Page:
When Hollywood High School throws a dance in the cavernous, underground gym that doubles as a nuclear fallout shelter, a crowd is usually guaranteed.
Soon after the doors were flung open on Valentine's Day night--revealing a basketball court festooned with red crepe hearts and pink and white streamers--the hardwood dance floor was pulsing with student revelers.
Another crowd was gathering in the gym's grandstands. But most of those who climbed into the upper rows were boys, afraid to descend and join in the hunt for dance partners.
It was not that they were shy. A 10th grader who called himself George Ramirez was bold enough to lead four friends down toward the dancers. But they lingered at the edge of the crowd.
"We gonna dance," he insisted in broken English, "but first we got to get ladies."
That was all he said--and that was the problem. Like most of the boys in the grandstands, the El Salvadoran immigrant and his friends were new to the United States and its language. They didn't know enough English to flirt and cut in properly.
From the first day they show up for classes at Hollywood High, foreign students are thrust into a world of social confusion. Entering a school where 40% of the 2,050-member student body has arrived within the past three years, immigrants must not only adjust to the clipped language and strange mannerisms of Americans, but also to the presence of equally stunned emigres from other nations.
"This is probably the most heterogeneous environment they've ever seen," said Steve Sloan, who heads the school's intensive English program for foreign students. "Most of them come from countries where they're just like everyone else. Suddenly, they're meeting kids from nations they've never heard of before. You can almost hear the stereotypes shattering."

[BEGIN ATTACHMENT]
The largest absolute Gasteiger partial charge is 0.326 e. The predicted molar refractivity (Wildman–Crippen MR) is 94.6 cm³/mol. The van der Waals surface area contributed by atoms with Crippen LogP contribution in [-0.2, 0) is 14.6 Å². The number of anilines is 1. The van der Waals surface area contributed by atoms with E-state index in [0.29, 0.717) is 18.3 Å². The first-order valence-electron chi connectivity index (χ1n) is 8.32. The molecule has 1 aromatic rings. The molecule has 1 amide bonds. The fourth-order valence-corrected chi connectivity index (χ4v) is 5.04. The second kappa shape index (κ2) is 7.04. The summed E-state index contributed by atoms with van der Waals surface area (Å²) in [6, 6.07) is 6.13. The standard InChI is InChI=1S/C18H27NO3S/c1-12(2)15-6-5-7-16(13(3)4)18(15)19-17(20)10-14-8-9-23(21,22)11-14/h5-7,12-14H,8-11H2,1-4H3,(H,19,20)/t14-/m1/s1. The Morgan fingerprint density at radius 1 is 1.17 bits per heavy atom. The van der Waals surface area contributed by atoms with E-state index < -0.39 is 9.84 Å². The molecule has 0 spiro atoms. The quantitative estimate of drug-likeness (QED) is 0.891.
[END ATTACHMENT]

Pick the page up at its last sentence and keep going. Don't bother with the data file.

Stereotypes may shatter, and the intricacies of English may eventually be mastered, but few immigrant students manage--or even want--to break through the social barriers that keep them with their own. Most come away from Hollywood High with a little more knowledge about the way others live. But only a few blend in enough to make lasting friendships.
Some immigrants have an edge in that they already know another student whom they can latch onto during the first rocky weeks. Those who come without friends often force themselves on the first person who speaks their language.
Mary Dedyan, a 16-year-old junior from Soviet Armenia, saw it happening last August on the first day of school. "You get on the public bus and there are all these scared kids who don't know anybody," she said. "The new kids come up to you and if you help them out, they keep coming back for more help. Anybody who's gone through it doesn't mind. I did the same thing when I started."
In class, the newly arrived have no choice but to interact. In the English as a Second Language program, where most immigrant students start out, classmates from around the world are forced to depend on each other. Armed with only one textbook on "American Social Encounters" but with nothing to show them how to relate to each other, they proceed awkwardly, often jolted forward by a teacher's intervention.